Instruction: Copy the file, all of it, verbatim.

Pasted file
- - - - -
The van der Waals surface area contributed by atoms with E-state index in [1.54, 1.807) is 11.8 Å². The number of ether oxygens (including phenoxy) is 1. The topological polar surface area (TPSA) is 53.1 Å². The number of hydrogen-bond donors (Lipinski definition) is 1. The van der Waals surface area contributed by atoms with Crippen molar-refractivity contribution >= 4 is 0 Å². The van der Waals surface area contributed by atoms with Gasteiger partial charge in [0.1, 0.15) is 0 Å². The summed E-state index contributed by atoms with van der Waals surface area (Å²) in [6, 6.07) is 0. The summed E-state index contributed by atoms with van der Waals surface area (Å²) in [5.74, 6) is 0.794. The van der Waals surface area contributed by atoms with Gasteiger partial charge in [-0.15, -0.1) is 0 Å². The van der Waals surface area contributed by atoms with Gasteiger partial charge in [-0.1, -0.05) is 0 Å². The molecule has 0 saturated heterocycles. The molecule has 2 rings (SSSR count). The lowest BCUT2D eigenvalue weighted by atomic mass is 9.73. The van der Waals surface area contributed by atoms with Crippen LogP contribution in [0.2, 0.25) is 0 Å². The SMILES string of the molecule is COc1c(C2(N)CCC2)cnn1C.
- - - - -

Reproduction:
The van der Waals surface area contributed by atoms with E-state index in [1.54, 1.807) is 11.8 Å². The number of ether oxygens (including phenoxy) is 1. The topological polar surface area (TPSA) is 53.1 Å². The number of hydrogen-bond donors (Lipinski definition) is 1. The van der Waals surface area contributed by atoms with Crippen molar-refractivity contribution >= 4 is 0 Å². The van der Waals surface area contributed by atoms with Gasteiger partial charge in [0.1, 0.15) is 0 Å². The summed E-state index contributed by atoms with van der Waals surface area (Å²) in [6, 6.07) is 0. The summed E-state index contributed by atoms with van der Waals surface area (Å²) in [5.74, 6) is 0.794. The van der Waals surface area contributed by atoms with Gasteiger partial charge in [-0.15, -0.1) is 0 Å². The van der Waals surface area contributed by atoms with Gasteiger partial charge in [-0.1, -0.05) is 0 Å². The molecule has 0 saturated heterocycles. The molecule has 2 rings (SSSR count). The lowest BCUT2D eigenvalue weighted by atomic mass is 9.73. The van der Waals surface area contributed by atoms with Crippen LogP contribution in [0.2, 0.25) is 0 Å². The SMILES string of the molecule is COc1c(C2(N)CCC2)cnn1C.